Although it seems like Kreayshawn has been with us for ages now (her first mixtape, Kittys x Choppas was released in 2010), Somethin’ Bout Kreay is her first full-length album to date, featuring the song that propelled her to fame, the anti-haute couture anthem, “Gucci Gucci.” In many ways, Somethin’ Bout Kreay proves that Kreayshawn is more than just a one-trick pony, as with the single, “Go Hard (La.La.La),” but in others it fortifies the notion that white girl rap may never be taken seriously as a genre, as with “Breakfast (Syrup).” What you take away regardless of your feelings about the music is this: Kreayshawn is bringing a sense of pride back to being a West Coastian pot smoker.

Opening with the perfect track to illustrate her disdain for those who try to condemn her, “Blasé Blasé” is equal parts M.I.A. and Lady Sovereign as she raps at one of her fastest paces, “Can’t hear haters, blasé blasé.” Her natural gift for charming overconfidence also shines through as she asserts, “Yes I’m beautiful and gorgeous/You know you can’t afford this/You’re drivin’ in a Ford bitch.” The next track, “Ch00k Ch00k Tare” featuring Chippy Nonstop, a fellow Oakland resident and badass bitch, is another sign of Kreayshawn’s musical progression. The pairing of their vocals together is surprisingly seamless, especially considering that most of the time, when two females have a similar style, it doesn’t always work well (e.g. Ke$ha and Britney Spears, Mariah Carey and Whitney Houston).

“Gucci Gucci” serves as the third track, and still holds up just as cheekily as ever. Just barely making the cutoff for a song title like “Summertime,” Kreayshawn continues on her path of collaborations with V-Nasty in which she showcases her Californian steez to perfection with lyrics like, “Grab one beer and a bitch—maybe two and hit the sand and the water so I get cool” and “Can we go to the Y so you can roll my blunts when I get too high?” “Left Ey3” follows as arguably the best track on Somethin’ Bout Kreay, particularly with regard to how poetic her pop culture references to vengeance and insanity are. Lisa “Left Eye” Lopes’ notorious arrest for arson after setting boyfriend and NFL football player Andre Rison’s bathtub on fire is used as the main point of reference by Kreayshawn as a metaphor for her intentions after being scorned. Not passing up a chance to make the best weed rhyme of all time, she professes, “I don’t need no TLC/All I need is THC.” She then gets to the crux of the song’s revenge message by rehashing, “Heard my man was cheatin’ with another bitch in my house/Now I’m gonna make a scene like I’m Amy Winehouse (rest in peace)…/I’m Lorena Bobbitt chillin’ in your bed/I’m Britney Spears on hella drugs and I just shaved my head.”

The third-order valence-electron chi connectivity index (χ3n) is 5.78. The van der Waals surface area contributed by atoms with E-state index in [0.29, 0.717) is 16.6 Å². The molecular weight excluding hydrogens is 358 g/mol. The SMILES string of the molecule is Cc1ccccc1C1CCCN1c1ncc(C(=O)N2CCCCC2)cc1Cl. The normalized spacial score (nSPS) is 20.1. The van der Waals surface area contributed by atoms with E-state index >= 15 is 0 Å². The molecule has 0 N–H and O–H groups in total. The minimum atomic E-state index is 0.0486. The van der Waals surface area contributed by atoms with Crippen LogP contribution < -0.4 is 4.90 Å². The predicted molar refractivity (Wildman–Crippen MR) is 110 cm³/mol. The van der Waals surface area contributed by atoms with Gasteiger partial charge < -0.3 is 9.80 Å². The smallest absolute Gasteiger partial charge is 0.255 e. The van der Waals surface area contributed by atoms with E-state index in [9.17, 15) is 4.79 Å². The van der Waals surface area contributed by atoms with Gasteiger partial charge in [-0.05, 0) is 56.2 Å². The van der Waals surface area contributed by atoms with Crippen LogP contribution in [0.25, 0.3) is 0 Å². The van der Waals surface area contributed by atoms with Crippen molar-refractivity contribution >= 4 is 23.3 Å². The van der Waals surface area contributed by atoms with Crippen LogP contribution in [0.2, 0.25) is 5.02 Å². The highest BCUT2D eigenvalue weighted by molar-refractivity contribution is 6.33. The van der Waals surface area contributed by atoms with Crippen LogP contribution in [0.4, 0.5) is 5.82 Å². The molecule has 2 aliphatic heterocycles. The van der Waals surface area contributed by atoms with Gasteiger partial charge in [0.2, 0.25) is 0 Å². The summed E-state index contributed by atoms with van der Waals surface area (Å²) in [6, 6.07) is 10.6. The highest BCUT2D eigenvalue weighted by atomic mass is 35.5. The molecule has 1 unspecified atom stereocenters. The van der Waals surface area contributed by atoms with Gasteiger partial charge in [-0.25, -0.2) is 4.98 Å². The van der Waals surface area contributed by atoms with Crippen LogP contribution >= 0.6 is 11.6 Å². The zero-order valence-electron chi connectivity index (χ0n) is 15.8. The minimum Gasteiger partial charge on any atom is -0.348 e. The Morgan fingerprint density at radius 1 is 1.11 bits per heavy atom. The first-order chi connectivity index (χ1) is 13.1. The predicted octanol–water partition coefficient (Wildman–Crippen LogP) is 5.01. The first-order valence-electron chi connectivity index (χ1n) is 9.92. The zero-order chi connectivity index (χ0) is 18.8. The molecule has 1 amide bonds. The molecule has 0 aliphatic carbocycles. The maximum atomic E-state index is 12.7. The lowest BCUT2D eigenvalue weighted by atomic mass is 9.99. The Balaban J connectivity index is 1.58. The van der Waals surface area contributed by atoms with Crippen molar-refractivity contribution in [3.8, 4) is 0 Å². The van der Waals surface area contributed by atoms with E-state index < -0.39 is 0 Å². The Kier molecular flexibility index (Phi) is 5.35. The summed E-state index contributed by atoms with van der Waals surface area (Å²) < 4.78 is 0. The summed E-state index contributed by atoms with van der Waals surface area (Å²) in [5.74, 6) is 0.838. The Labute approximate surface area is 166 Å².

“Like It Or Love It” featuring Kid Cudi is another invitation for Kreayshawn’s detractors to go on hating her because, to her, there are only two options: “You like it or you love it.” “K234YSONIXZ” addresses a theme that starts too become to familiar at this point on the album: Haters attacking her for no reason. Though, admittedly, I would probably be just as defensive if I was Kreayshawn, the subject of constant venomous comments, but it would be nice if the motif of Somethin’ Bout Kreay was a bit more varied. Next up is “BFF (Bestfriend),” one of the most unique songs on the album for being duet and rap free—it’s simply Kreayshawn singing “I really wanna be your friend/And we don’t even have to hold hands.” Surprisingly, Kreayshawn’s voice works just as well in a non-rap capacity, with the intonation of the song almost echoing something Rihanna would perform.

“Twerkin!!!” featuring Diplo (who also co-produced the album) and Sissy Nobby is possibly the best collaboration on the album (which tends to be the case when Diplo is involved), opening with an infectious beat that immediately captures your attention. Kreayshawn holds that attention with yet another nod to obscure pop culture with the lyrics, “Like Milian, dip it low. Work it pretty girl, like you on the pole/You ain’t no ho, we know.” The goodness of "Twerkin!!!" is somewhat counterbalanced by “Breakfast (Syrup),” a valiant attempt at a love letter to breakfast/being stoned while making breakfast, with 2 Chainz to make it even less palatable. On the other hand, “Go Hard (La.La.La)” is one of the most danceable/driveable tracks on the album (in fact encouraging the cheapish cost of doing donuts in the parking lot).

“The Ruler” asks the important question “May I have my gold please? Thank you” and then establishes the rule, “Gold watch, gold chain, keep ‘em starin’. Fuck yo paper, that’s some old shit.” Yet another allusion to Kreayshawn’s incisiveness when it comes to modern times. The closing track, “Luv Haus,” exhibits the biggest departure from Kreayshawn’s usual style, with a serene, ethereal beat as she croons morose warnings like, “Let’s end before we start.” Perhaps saving this as her trump card, Kreayshawn displays her knack for dance-pop, which is a genre she could just as easily conquer--should she abandon California and rap altogether (a.k.a. this may be the only sample we ever get).